Project Site: Willow Bed

Sometime at the end of this month or early May (because reasons), I will have five varieties of willow showing up, 30 cuttings total:

  • Salix purpurea #187 (10 cuttings) – link
  • Salix purpurea ‘Green Dicks’ (5 cuttings) – link
  • Salix purpurea x daphnoides (5 cuttings) – link
  • Salix ‘Americana’ (5 cuttings) – link
  • Salix fragilis ‘Belgium Red’ also sometimes known as ‘Crack Willow’ (5 cuttings) – link and link
The plan is to settle the cuttings here, alongside (but not in) the drainage so I won’t have to get a separate watering system out to them.

What am I going to do with all this willow???

Good question.

The plants will all be coppiced (cut down to the ground) to harvest the stems (rods) for weaved garden projects. I have one idea to coppice most plants annually, and experiment with some to coppice every two years and three years, out of curiosity to see what the size difference is for the rods I can harvest for various projects. But depending on the willow variety, that may not be such a great idea, so I don’t think I can be married to that idea – I’ll just have to keep watch.

Projects I have in mind: wattle-weave edging for flower beds (replacing the brick edging bordering the driveway bed, and replacing the larger flower bed wattle weaves over time), perhaps a decorative wattle weave fence on either side of the driveway. Also, a 3-pen compost bin to install in the upper north yard would be useful to have.

I was entertaining the idea of a partial living fence along the right side of the driveway where there is erosion dropping off into the adjoining lot (pollarded willow trees as the stakes in an otherwise wattle-woven fence), but after looking at some local examples of pollarded trees, I’m not sure how I’d feel about it aesthetically off-season, once I’ve harvested the rods from the top. Still debating.

I’ve also been on the fence (ha!) about making a woven living fence (or ‘fedge’), staking living rods into the ground at intervals and weaving the lengths of them into a design to make a fence that grows leaves each year and can be pruned back, but I’m a little nervous about the roots issue on a residential property without knowing or learning more. I have taken a look at our property via our county’s Geographical Information System (GIS) to confirm there aren’t any lines running through our property that the willow would interfere with, but it doesn’t show all I need it to: a Miss Dig survey would be more reassuring. In addition, the willow of a living fence would be heavy competition for water with whatever plants or flowers are in proximity, so I’m not sure it would make sense to do a living fence along the driveway garden bed to replace the branch fence I have now. (Though I will be replacing the driveway fence, but likely it will be a wattle weave).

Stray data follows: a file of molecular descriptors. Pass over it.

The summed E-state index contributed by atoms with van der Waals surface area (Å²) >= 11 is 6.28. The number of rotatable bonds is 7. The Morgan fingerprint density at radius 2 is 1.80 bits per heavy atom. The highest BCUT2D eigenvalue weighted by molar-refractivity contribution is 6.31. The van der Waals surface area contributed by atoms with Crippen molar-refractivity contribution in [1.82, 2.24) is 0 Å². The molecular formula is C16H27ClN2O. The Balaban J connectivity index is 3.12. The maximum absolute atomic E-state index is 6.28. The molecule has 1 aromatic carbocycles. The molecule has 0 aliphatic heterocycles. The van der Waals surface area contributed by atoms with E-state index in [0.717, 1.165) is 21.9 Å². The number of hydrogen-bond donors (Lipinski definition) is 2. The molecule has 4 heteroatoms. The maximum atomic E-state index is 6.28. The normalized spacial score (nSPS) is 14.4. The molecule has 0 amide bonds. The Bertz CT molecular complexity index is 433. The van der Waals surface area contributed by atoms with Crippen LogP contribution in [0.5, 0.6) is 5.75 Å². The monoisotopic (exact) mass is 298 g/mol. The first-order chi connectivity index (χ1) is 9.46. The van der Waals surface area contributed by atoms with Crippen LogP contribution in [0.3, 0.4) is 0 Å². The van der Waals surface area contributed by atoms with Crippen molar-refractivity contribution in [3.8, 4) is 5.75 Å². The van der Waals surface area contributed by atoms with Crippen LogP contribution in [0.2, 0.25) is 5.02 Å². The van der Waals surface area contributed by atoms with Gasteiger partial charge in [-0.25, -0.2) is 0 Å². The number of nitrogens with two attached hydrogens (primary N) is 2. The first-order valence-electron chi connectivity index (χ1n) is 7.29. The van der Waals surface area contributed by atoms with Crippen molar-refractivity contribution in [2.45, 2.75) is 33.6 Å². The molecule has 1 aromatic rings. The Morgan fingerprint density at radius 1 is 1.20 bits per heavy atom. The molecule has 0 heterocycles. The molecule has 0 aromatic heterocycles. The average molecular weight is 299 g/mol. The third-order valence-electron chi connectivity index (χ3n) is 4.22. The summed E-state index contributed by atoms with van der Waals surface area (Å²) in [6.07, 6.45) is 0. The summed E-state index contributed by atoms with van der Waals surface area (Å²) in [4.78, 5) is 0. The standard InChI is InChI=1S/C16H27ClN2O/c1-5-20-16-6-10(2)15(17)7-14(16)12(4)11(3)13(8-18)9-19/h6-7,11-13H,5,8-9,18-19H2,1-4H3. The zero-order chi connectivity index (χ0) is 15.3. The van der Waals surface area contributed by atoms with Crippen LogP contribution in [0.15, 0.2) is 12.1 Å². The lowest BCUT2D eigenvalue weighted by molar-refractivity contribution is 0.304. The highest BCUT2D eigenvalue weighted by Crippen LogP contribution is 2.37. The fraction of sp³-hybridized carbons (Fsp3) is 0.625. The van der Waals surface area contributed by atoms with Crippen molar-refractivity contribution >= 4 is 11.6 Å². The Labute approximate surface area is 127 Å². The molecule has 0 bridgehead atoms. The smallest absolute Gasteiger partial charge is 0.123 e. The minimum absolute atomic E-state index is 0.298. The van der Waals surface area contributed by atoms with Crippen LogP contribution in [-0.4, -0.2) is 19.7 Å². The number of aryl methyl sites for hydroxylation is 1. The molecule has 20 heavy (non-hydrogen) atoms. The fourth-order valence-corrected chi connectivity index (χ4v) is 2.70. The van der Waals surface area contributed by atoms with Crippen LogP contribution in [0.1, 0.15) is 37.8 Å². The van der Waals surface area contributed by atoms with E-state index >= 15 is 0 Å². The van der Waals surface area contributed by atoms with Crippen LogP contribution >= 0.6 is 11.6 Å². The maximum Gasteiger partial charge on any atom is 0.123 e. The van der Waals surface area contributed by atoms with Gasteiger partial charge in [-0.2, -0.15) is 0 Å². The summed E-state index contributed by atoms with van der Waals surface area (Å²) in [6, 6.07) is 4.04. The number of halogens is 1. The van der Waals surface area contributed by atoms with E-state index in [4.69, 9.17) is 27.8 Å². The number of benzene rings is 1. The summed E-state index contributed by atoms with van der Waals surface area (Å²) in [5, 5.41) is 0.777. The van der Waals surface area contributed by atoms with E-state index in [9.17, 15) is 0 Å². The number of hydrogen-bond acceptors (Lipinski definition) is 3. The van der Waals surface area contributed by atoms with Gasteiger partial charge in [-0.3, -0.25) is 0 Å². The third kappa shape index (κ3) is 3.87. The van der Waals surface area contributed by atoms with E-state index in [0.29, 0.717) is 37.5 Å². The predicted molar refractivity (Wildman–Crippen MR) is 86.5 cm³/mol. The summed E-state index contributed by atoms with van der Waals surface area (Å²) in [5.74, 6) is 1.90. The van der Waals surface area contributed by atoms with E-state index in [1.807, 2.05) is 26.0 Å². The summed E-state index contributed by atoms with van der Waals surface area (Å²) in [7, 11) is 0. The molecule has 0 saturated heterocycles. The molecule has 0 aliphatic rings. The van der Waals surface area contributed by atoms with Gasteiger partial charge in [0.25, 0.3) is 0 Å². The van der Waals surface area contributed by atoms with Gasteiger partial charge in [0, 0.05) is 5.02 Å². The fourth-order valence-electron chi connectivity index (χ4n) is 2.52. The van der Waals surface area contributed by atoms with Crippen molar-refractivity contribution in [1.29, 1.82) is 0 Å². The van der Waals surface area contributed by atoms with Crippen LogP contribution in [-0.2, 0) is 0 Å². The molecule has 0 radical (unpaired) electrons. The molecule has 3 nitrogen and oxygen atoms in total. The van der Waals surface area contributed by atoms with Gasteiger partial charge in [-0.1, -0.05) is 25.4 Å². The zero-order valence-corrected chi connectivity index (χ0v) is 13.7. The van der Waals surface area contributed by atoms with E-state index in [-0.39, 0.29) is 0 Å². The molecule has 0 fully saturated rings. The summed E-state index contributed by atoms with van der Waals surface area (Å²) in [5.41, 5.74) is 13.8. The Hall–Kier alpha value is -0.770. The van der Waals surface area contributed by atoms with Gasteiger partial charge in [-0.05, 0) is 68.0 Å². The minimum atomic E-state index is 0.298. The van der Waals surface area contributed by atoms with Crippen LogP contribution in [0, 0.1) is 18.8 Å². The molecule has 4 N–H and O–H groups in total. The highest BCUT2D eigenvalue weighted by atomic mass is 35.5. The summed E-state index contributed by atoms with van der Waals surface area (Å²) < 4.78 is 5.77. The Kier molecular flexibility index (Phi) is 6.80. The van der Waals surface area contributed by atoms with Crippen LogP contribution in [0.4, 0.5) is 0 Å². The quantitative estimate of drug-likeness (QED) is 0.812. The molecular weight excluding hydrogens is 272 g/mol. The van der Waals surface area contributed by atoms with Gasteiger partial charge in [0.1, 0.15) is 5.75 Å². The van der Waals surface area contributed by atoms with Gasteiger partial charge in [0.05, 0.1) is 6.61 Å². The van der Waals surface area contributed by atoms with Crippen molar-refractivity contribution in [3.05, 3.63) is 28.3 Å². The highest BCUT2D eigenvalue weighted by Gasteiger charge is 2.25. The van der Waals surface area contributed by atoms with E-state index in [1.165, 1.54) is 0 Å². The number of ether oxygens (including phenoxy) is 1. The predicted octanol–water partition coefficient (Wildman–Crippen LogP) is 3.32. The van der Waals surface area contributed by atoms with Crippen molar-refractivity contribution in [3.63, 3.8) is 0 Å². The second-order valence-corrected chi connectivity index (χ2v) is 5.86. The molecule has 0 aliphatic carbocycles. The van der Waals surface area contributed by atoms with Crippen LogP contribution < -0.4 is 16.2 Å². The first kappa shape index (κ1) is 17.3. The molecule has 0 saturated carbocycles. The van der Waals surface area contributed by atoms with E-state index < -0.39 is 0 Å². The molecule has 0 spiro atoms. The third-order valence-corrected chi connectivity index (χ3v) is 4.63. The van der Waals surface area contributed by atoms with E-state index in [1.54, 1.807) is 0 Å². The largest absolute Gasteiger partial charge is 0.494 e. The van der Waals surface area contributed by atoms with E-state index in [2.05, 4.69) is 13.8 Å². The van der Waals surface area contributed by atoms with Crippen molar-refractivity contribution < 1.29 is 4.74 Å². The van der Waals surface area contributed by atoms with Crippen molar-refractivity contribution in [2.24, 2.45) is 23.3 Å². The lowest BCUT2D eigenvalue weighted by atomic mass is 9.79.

Image from Pinterest. Living willow woven fence.
Image from Pinterest. Partial living fence: pollard stakes with wattle weave. Notice it holds a waterbank.
Image from Pinterest. Wattle weave fence. This is an edging, but I like the design and would like to try to replicate on a larger scale as a fence. I’ve managed to break down the design to understand how to recreate it… Likely it would have to be completed in segments as a single harvest of rods would get me only so far each year. In addition, the 5 species of willow I have coming dry to different colors or shades, so I’d be limited to one type of willow for consistency, or else I need to determine an accent color to use in the design.

If I go the route of a wattle weave fence, the stakes will have to be something other than willow (otherwise, see pollarded fence above). Hazel is a common pairing with willow, but rather than plant a whole other set of trees, I’m going to harvest what I have available through the wooded area on our property – most of which seems to be a variety of oak. Due to the wetlands they’re on, they grow pretty tall and thin, which will make for excellent stakes.

Whatever I decide to do for fencing, it needs to be consistent or work together for one cohesive look, so that is the other challenge being pondered. A living fence may be a great erosion solution on the right side of the driveway, but could introduce a threat to my flower bed alongside the left. And whatever I do for the left side of the drive will have to be something that could carry over as it goes round and encompasses the yard.

I’m also interested in using the harvested rods to make woven garden items (such as cloches) or various plant supports, or even selling rods or cuttings for a little extra pocket change.

I’ve considered planting the cuttings in the lower south part of the yard, where it’s out of sight, but once the surrounding trees fill in, I don’t think they’d get the sun they need, nor do I think they’ll get adequate water supply unless I rig something down that way. The site I’ve chosen is rather perfect (I think): full sun, next to a water source, and when they fill out before coppicing, it will buffer out some of the sound from the road, and light from passing vehicle lights at night.

Earlier I mentioned GIS: Did you know that’s a free resource if your local county government has it? Do a search for “GIS [SuchNSuch] County.” There may not even be a login necessary, just a link to click to view an interactive map. You can search by your property address or parcel number, and zoom in on areas. You can learn a lot about the makeup of your property and what’s nearby by ticking off various filters that will superimpose those features (if they exist) over the birds eye view of your property. Some things as a gardener (or property owner) that are helpful are: property lines, flood zones, water lines, sewer lines, drains, contours, wetlands, and soils. Our county uses Beacon software, and they even have a filter where you can see what your property looked like in 2011 and 2017.

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